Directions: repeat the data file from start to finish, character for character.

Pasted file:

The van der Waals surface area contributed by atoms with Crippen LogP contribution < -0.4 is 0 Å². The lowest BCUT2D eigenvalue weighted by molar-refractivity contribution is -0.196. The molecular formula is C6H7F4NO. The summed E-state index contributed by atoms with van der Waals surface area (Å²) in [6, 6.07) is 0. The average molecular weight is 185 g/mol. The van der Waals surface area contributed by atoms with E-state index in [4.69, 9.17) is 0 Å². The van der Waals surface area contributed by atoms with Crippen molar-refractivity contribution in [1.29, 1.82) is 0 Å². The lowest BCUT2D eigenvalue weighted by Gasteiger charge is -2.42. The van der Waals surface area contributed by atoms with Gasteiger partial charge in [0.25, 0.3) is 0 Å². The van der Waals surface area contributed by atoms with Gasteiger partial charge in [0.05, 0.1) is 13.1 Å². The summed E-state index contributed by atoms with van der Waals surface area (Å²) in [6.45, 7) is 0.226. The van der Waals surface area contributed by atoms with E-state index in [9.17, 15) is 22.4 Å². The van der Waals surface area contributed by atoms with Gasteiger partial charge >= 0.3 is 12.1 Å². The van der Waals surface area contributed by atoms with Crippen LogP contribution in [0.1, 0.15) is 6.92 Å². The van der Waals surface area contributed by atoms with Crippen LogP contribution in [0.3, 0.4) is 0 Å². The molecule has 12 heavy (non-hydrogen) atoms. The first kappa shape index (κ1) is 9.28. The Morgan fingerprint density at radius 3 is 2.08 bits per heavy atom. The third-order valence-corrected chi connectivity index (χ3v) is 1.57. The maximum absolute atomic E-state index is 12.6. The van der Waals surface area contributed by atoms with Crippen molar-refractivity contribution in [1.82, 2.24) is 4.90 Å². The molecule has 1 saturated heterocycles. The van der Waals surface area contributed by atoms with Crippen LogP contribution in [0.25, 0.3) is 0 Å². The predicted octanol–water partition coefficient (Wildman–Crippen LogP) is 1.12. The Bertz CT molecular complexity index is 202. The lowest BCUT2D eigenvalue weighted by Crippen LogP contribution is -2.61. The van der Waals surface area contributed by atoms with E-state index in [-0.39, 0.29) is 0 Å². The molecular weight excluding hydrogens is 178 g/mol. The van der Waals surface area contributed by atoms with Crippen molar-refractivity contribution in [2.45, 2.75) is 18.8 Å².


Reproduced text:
The van der Waals surface area contributed by atoms with Crippen LogP contribution < -0.4 is 0 Å². The lowest BCUT2D eigenvalue weighted by molar-refractivity contribution is -0.196. The molecular formula is C6H7F4NO. The summed E-state index contributed by atoms with van der Waals surface area (Å²) in [6, 6.07) is 0. The average molecular weight is 185 g/mol. The van der Waals surface area contributed by atoms with E-state index in [4.69, 9.17) is 0 Å². The van der Waals surface area contributed by atoms with Crippen molar-refractivity contribution in [1.29, 1.82) is 0 Å². The lowest BCUT2D eigenvalue weighted by Gasteiger charge is -2.42. The van der Waals surface area contributed by atoms with Gasteiger partial charge in [0.25, 0.3) is 0 Å². The van der Waals surface area contributed by atoms with Gasteiger partial charge in [0.05, 0.1) is 13.1 Å². The summed E-state index contributed by atoms with van der Waals surface area (Å²) in [6.45, 7) is 0.226. The van der Waals surface area contributed by atoms with E-state index in [9.17, 15) is 22.4 Å². The van der Waals surface area contributed by atoms with Gasteiger partial charge >= 0.3 is 12.1 Å². The van der Waals surface area contributed by atoms with Crippen LogP contribution in [0.1, 0.15) is 6.92 Å². The van der Waals surface area contributed by atoms with Crippen LogP contribution in [0.3, 0.4) is 0 Å². The molecule has 12 heavy (non-hydrogen) atoms. The first kappa shape index (κ1) is 9.28. The Morgan fingerprint density at radius 3 is 2.08 bits per heavy atom. The third-order valence-corrected chi connectivity index (χ3v) is 1.57. The maximum absolute atomic E-state index is 12.6. The van der Waals surface area contributed by atoms with Crippen molar-refractivity contribution in [1.82, 2.24) is 4.90 Å². The molecule has 1 saturated heterocycles. The van der Waals surface area contributed by atoms with Crippen LogP contribution in [0.25, 0.3) is 0 Å². The predicted octanol–water partition coefficient (Wildman–Crippen LogP) is 1.12. The Bertz CT molecular complexity index is 202. The lowest BCUT2D eigenvalue weighted by Crippen LogP contribution is -2.61. The van der Waals surface area contributed by atoms with E-state index in [-0.39, 0.29) is 0 Å². The molecular weight excluding hydrogens is 178 g/mol. The van der Waals surface area contributed by atoms with Crippen molar-refractivity contribution in [2.45, 2.75) is 18.8 Å².